Occurrence of Fungal Growth in the Traditionally Processed Cassava Produces in Lushoto, Rorya and Ukerewe Districts

  • J. Chacha
  • D.P. Mamiro
Keywords: Processing methods, cassava, storage methods, udaga


The study was conducted in Lushoto, Rorya and Ukerewe districts of Tanzania on cassava processing and drying methods; storage and fungal growth on cassava products. One hundred and twenty (120) households were interviewed on cassava processing and storage methods. Cassava products samples were collected for laboratory fungal growth analysis. ‘Udaga’ was the only final cassava product produced from cassava roots from all three districts. ‘Udaga’ is a cassava product traditionally produced by peeling cassava roots, solid fermented once or twice and direct or indirect sun-dried. Cassava products were fermented by either heaping under roof, or on rock surface, or on cemented floor, in ‘tenga’ and in polypropylene bags. ‘Tenga’ is a big busket made of bamboo-wood-sliced stems with holding capacity ranging from 10-50 kg. The whole fermentation process took 18 days. During fermentation, cassava was covered either by banana leaves, or tree leaves, or cassava peels, or old cloth, or cactus leaves, or polythene sheets and sometimes left uncovered. Cassava products were dried for 12-196 h indirectly or on direct sun. The cassava products were stored for less than one month (52.5%), 1-2 months (36.7%), 3-4 months (7.5%), and 5-6 months (3.3%). The storage methods/tools mostly used for storing cassava product for more than one month were polypropylene bags (28.3%), platform-like/under roof (15.0%) and plastic containers (4.2%). The study noted that traditional methods of cassava processing which included fermentation, produced poor quality (unhygienic) ‘udaga’ which was associated with fungal growth. The fungus Rhizopus spp. was the most prevalent (59.2%) followed by Cladosporium spp. (51.7%), Penicilium spp. (38.3%), Fusarium spp. (36.7%), Aspergillus spp. (20.0%) and yeast (10.8%). Other fungi observed were Curvularia spp. (4.2%) and Mucor spp. (4.2%). The study noted that traditional methods of cassava processing produced poor quality (unhygienic) ‘udaga’ in the study areas.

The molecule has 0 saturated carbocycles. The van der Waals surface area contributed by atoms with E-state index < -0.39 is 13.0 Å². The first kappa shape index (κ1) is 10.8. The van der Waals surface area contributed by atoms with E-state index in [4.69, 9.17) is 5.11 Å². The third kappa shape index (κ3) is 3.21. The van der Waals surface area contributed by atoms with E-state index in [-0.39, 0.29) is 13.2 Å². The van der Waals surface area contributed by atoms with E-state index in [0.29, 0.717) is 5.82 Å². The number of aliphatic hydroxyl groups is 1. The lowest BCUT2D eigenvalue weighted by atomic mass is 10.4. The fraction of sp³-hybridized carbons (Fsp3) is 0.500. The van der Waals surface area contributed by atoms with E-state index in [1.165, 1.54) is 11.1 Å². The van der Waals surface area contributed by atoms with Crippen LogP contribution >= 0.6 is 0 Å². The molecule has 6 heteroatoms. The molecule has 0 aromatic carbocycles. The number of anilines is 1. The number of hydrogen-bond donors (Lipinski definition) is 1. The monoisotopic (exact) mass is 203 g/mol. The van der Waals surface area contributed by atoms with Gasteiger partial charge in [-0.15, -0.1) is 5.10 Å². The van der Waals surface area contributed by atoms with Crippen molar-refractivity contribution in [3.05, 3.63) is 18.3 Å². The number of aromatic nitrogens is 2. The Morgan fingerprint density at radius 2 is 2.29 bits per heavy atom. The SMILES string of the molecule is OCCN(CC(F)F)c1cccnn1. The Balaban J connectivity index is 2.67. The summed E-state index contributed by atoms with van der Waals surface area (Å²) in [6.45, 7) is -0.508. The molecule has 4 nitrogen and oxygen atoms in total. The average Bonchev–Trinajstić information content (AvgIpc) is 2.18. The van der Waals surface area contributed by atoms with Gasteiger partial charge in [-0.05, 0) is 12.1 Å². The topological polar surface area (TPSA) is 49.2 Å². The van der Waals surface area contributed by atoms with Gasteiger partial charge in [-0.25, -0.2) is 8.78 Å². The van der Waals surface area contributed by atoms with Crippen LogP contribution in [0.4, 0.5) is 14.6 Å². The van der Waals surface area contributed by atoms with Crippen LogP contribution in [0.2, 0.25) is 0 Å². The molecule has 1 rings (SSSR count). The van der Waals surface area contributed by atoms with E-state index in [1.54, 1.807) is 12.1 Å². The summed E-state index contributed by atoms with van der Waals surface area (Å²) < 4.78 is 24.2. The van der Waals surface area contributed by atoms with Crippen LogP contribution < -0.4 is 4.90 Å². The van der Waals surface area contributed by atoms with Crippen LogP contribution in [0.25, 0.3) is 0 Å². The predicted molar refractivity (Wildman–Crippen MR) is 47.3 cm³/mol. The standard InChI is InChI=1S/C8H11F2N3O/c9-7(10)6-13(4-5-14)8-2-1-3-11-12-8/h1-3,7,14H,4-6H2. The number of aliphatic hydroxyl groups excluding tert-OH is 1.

Keywords: Processing methods, cassava, storage methods, udaga


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